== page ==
The loss of 1/3 to 1/2 of the bees that went into cluster during the winter is not that unusual. The important thing is to emerge with a queen and a cluster large enough to respond to spring stimulus. This can be done with a softball size cluster come spring. I've successfully overwintered bees in a double stacked medium nuc (2 medium 5 frames) and then had it go on to grow to 4 medium box brood nest plus surplus over the course of a season. Late swarms or splits are ideal for this approach. It is also a great way to develop survivor stock.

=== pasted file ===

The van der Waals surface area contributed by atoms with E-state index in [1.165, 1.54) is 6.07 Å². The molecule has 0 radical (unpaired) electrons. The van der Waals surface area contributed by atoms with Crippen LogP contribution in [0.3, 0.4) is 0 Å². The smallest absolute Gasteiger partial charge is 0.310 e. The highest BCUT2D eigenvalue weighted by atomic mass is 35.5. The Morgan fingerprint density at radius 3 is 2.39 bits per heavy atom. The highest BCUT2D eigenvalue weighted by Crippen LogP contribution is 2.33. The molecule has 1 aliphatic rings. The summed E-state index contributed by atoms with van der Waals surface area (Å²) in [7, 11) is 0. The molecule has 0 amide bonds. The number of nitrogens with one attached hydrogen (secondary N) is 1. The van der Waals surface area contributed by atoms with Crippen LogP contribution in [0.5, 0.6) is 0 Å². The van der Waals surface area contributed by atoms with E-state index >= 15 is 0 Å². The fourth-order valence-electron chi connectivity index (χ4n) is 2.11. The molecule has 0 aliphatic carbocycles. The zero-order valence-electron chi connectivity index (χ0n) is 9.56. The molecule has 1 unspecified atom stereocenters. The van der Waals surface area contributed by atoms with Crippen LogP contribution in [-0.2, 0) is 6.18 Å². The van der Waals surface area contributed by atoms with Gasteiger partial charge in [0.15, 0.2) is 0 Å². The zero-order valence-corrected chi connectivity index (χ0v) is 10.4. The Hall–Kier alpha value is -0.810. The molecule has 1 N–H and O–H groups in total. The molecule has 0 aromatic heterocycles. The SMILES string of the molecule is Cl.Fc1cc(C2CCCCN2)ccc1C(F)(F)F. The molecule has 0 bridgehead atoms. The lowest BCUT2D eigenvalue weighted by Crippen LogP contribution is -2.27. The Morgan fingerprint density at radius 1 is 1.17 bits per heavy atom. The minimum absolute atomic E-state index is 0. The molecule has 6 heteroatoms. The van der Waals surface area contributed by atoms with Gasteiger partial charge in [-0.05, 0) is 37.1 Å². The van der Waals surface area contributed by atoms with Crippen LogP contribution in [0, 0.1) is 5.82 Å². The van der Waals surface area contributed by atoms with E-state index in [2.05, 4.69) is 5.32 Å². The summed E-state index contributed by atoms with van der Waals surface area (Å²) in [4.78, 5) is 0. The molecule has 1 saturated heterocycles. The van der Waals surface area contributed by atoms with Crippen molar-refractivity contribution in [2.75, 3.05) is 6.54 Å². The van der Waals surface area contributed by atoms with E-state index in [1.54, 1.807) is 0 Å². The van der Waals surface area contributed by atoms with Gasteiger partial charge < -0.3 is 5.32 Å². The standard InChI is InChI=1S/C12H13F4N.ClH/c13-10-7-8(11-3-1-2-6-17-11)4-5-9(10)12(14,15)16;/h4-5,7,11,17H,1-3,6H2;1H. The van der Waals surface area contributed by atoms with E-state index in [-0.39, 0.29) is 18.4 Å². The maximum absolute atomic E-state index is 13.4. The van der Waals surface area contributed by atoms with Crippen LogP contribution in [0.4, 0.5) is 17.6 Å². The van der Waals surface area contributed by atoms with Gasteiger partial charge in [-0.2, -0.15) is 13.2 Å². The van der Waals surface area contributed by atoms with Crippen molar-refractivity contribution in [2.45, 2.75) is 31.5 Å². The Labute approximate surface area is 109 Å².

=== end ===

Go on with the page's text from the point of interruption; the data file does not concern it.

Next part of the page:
Currently I have bottemless hives facing a south wind and experience temps averaging the mid 20's for a week or more at a time and haven't lost hives except for blow overs. Hives that get blown or knocked over during cold periods lose the ability to retain heat in the cluster as most of the boxes become exposed to the air at both top and bottom.
A cluster of bees will survive if they have sufficient stores, the hive integrity doesn't get compromised (knocked over), they don't get wet, and the temps don't dive to the basement for 10-14 days straight so they can't retrieve stores.